Registrar decisions can be appealed before the Supreme Court.

Timescale and costs
How long should an applicant expect to wait before being granted a patent and what level of cost should it budget for?

An applicant should expect to wait around one year before being granted a patent. The official costs are around €1,800, including the cost of the European Patent Office’s search and examination report. Legal costs will vary according to the amount of time needed and the complexity of the matter, but they are relatively low compared with most European countries.

Enforcement through the courts

Strategy
What are the most effective ways for a patent owner to enforce its rights in your jurisdiction?

Any infringement action may be brought before the competent court, which can award damages, injunctions and any other remedies provided by law. If no infringement has taken place but it is proven that it is likely to occur, an injunction can be obtained. In infringement proceedings, defendants may request the invalidation of a patent. If an infringement action relates to a European patent and no opposition has been filed, the court can suspend the proceedings until the period for filing an opposition has expired. If an opposition has been filed, the court can suspend proceedings until a final decision on the opposition has been made.

Unless the licence agreement provides otherwise, a licensee may require the rights holder to initiate infringement proceedings indicated by the licensee. After notifying the rights holder in this way, the licensee may initiate infringement proceedings in its name, as long as it can prove that the rights holder received the request but refused or failed to initiate proceedings within three months of receipt. In these cases, the rights holder can join the proceedings brought by the licensee. On application by the licensee, the court may grant an injunction to prevent infringement or further infringement before the three-month period has expired, as long as the licensee can prove that immediate action is required to avoid substantial damage.

Infringement actions are barred by statute six years after the infringement was committed.

Once a patent application has been published (which takes place as soon as possible after 18 months have passed since the filing or priority date or earlier, if so requested by the applicant in writing), the applicant will hold provisional rights and may initiate infringement proceedings against any infringers. However, the courts may suspend proceedings concerning unauthorised acts that relate to an invention which is the subject of a published application until the registrar reaches a final decision on the application (ie, grant or refusal).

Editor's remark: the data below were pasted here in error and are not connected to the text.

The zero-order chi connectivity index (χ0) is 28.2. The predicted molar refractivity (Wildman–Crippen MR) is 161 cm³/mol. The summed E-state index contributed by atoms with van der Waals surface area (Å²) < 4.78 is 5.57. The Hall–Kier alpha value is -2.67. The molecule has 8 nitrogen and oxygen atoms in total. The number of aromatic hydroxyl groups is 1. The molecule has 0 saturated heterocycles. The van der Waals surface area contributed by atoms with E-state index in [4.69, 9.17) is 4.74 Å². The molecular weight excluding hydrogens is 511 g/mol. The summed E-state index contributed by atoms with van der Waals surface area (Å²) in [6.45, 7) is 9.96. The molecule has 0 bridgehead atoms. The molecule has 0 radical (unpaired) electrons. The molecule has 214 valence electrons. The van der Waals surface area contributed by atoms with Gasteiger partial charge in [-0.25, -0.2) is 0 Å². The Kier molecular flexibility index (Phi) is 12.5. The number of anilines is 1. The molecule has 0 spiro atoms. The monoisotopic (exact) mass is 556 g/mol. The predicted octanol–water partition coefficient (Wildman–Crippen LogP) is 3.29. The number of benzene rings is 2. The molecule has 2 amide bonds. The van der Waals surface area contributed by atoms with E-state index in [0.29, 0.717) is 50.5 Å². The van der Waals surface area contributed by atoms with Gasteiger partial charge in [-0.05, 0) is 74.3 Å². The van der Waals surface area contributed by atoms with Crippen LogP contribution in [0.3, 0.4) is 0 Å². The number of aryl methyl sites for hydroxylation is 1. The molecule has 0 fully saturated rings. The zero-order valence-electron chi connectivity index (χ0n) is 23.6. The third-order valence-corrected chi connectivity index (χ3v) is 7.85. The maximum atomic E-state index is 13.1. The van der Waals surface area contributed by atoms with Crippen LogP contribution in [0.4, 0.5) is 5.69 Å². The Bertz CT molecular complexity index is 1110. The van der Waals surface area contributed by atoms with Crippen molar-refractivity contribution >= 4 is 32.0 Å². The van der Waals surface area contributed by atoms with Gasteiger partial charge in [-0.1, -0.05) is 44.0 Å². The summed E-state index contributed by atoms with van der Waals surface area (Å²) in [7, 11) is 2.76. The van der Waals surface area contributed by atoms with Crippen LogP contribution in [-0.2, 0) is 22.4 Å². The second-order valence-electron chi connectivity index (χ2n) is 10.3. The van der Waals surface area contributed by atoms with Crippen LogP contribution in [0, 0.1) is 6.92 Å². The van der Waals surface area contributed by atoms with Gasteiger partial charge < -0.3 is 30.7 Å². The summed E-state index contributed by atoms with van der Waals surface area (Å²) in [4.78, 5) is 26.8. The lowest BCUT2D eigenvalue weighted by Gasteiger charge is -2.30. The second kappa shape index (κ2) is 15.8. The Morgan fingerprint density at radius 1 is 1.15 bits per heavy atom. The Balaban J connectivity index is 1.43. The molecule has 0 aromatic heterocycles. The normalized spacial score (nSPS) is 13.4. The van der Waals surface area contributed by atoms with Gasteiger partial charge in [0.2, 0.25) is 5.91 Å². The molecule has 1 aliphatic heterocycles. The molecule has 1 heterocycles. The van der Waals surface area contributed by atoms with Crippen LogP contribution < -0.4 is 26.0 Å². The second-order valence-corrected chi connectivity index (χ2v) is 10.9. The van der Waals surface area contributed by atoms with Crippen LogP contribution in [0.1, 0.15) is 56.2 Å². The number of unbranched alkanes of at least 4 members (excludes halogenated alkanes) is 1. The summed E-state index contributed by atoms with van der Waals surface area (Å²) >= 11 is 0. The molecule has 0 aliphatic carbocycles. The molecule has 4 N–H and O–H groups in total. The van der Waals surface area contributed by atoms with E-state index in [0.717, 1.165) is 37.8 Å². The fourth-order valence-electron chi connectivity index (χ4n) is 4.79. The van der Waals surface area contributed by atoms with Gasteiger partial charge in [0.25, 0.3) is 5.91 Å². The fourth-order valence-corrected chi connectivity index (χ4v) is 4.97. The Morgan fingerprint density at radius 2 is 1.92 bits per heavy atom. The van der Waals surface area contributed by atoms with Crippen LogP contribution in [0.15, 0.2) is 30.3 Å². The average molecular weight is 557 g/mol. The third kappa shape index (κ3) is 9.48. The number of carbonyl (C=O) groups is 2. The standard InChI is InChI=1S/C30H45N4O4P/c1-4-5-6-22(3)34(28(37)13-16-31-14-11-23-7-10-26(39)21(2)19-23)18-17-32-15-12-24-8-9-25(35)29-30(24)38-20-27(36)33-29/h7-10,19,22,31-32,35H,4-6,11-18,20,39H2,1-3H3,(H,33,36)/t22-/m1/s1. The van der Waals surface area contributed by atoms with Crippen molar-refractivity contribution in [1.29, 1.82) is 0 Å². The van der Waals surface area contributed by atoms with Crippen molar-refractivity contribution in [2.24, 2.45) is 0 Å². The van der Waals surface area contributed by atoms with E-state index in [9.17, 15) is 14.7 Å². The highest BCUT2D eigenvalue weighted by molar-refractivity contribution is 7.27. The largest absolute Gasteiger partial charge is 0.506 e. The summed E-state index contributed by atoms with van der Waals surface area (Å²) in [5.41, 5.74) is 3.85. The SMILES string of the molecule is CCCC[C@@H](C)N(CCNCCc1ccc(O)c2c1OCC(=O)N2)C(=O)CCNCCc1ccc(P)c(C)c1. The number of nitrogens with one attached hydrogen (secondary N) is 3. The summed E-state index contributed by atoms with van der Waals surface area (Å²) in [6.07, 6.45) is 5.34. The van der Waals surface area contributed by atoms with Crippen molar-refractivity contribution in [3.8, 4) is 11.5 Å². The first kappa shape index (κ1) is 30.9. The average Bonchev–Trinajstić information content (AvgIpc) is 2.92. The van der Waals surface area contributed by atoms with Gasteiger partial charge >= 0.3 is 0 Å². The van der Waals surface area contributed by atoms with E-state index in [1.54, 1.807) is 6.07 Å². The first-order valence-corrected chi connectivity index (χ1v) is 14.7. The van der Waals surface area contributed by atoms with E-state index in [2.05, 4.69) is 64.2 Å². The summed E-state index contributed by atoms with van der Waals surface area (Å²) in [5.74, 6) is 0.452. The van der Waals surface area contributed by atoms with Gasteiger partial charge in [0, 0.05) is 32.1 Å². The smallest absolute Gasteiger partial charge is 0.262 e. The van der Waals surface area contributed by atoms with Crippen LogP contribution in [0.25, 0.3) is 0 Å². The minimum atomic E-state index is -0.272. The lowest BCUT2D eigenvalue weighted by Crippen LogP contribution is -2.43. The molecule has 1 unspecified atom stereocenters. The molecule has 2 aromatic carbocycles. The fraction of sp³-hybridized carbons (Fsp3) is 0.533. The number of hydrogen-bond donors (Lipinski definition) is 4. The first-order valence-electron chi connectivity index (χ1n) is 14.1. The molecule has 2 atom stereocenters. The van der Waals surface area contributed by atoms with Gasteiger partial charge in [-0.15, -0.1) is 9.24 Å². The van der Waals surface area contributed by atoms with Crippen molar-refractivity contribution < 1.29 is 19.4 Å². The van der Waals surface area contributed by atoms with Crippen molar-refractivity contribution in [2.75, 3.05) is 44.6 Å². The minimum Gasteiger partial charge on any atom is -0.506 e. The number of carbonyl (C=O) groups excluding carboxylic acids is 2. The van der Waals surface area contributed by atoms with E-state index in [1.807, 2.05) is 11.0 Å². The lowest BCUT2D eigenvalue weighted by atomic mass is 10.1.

A published European patent application designating Cyprus will have effect only if a Greek translation of the claims has been filed with the Cyprus Patent Office in the prescribed manner (accompanied by the required fee) or has been notified to the alleged infringer. The extent of protection conferred by a published application will be determined by the latest filed claims in the published application, provided that the patent as granted retroactively determines the extent of protection of the application (insofar as the protection is not extended by it). If a patent is amended in revocation proceedings, the extent of protection conferred by the published application will retroactively be determined by the patent as amended (insofar as the protection is not extended by the amendment).

Depending on ratification of the Agreement on a Unified Patent Court, a European patent granted after its entry into force may, at the applicant's behest, alternatively be registered as a European patent with unitary effect for the whole of the European Union, except (as expected) Italy, Spain and Poland. The Unified Patent Court will have jurisdiction concerning the infringement and validity of EU patents, as well as European patents registered in member states that ratify or adopt the agreement (which is expected to include Italy). During a transitional period of at least seven years, patentees will have the option to file an opt-out notice which will prevent nationally registered European patents from falling under the jurisdiction of the Unified Patent Court; instead, they will fall under the jurisdiction of the respective national courts.